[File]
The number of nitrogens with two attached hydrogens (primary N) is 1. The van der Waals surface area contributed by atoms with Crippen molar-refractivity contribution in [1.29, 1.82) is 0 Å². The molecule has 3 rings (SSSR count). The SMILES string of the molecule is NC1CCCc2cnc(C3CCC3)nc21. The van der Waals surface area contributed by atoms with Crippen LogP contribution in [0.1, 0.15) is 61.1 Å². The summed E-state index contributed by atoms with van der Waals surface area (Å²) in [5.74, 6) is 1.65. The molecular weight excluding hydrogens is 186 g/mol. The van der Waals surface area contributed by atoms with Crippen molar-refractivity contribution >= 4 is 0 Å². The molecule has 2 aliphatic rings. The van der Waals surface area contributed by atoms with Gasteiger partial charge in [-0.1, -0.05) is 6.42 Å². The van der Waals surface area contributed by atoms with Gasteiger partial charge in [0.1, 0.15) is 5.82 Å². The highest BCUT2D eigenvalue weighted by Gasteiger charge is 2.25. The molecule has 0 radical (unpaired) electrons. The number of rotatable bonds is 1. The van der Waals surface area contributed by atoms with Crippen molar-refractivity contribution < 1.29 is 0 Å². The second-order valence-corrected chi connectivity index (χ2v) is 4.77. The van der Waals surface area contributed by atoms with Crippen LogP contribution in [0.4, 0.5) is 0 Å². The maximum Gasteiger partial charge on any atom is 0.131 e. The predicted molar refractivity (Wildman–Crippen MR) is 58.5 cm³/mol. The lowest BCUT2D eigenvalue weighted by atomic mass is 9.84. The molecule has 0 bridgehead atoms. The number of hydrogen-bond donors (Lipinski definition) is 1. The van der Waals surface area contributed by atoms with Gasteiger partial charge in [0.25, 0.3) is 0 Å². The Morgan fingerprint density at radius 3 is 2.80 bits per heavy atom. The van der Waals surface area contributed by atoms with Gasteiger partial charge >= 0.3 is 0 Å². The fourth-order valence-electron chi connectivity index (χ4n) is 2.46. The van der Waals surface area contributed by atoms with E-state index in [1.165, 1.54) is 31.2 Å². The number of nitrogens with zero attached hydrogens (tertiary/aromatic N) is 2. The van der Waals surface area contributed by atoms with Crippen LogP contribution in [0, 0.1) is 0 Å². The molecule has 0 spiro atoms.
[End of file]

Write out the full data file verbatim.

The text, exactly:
The number of nitrogens with two attached hydrogens (primary N) is 1. The van der Waals surface area contributed by atoms with Crippen molar-refractivity contribution in [1.29, 1.82) is 0 Å². The molecule has 3 rings (SSSR count). The SMILES string of the molecule is NC1CCCc2cnc(C3CCC3)nc21. The van der Waals surface area contributed by atoms with Crippen LogP contribution in [0.1, 0.15) is 61.1 Å². The summed E-state index contributed by atoms with van der Waals surface area (Å²) in [5.74, 6) is 1.65. The molecular weight excluding hydrogens is 186 g/mol. The van der Waals surface area contributed by atoms with Crippen molar-refractivity contribution >= 4 is 0 Å². The molecule has 2 aliphatic rings. The van der Waals surface area contributed by atoms with Gasteiger partial charge in [-0.1, -0.05) is 6.42 Å². The van der Waals surface area contributed by atoms with Gasteiger partial charge in [0.1, 0.15) is 5.82 Å². The highest BCUT2D eigenvalue weighted by Gasteiger charge is 2.25. The molecule has 0 radical (unpaired) electrons. The number of rotatable bonds is 1. The van der Waals surface area contributed by atoms with Crippen molar-refractivity contribution < 1.29 is 0 Å². The second-order valence-corrected chi connectivity index (χ2v) is 4.77. The van der Waals surface area contributed by atoms with Crippen LogP contribution in [0.4, 0.5) is 0 Å². The maximum Gasteiger partial charge on any atom is 0.131 e. The predicted molar refractivity (Wildman–Crippen MR) is 58.5 cm³/mol. The lowest BCUT2D eigenvalue weighted by atomic mass is 9.84. The molecule has 0 bridgehead atoms. The number of hydrogen-bond donors (Lipinski definition) is 1. The van der Waals surface area contributed by atoms with Gasteiger partial charge in [0.25, 0.3) is 0 Å². The Morgan fingerprint density at radius 3 is 2.80 bits per heavy atom. The van der Waals surface area contributed by atoms with Gasteiger partial charge >= 0.3 is 0 Å². The fourth-order valence-electron chi connectivity index (χ4n) is 2.46. The van der Waals surface area contributed by atoms with E-state index in [1.165, 1.54) is 31.2 Å². The number of nitrogens with zero attached hydrogens (tertiary/aromatic N) is 2. The van der Waals surface area contributed by atoms with Crippen LogP contribution in [0, 0.1) is 0 Å². The molecule has 0 spiro atoms.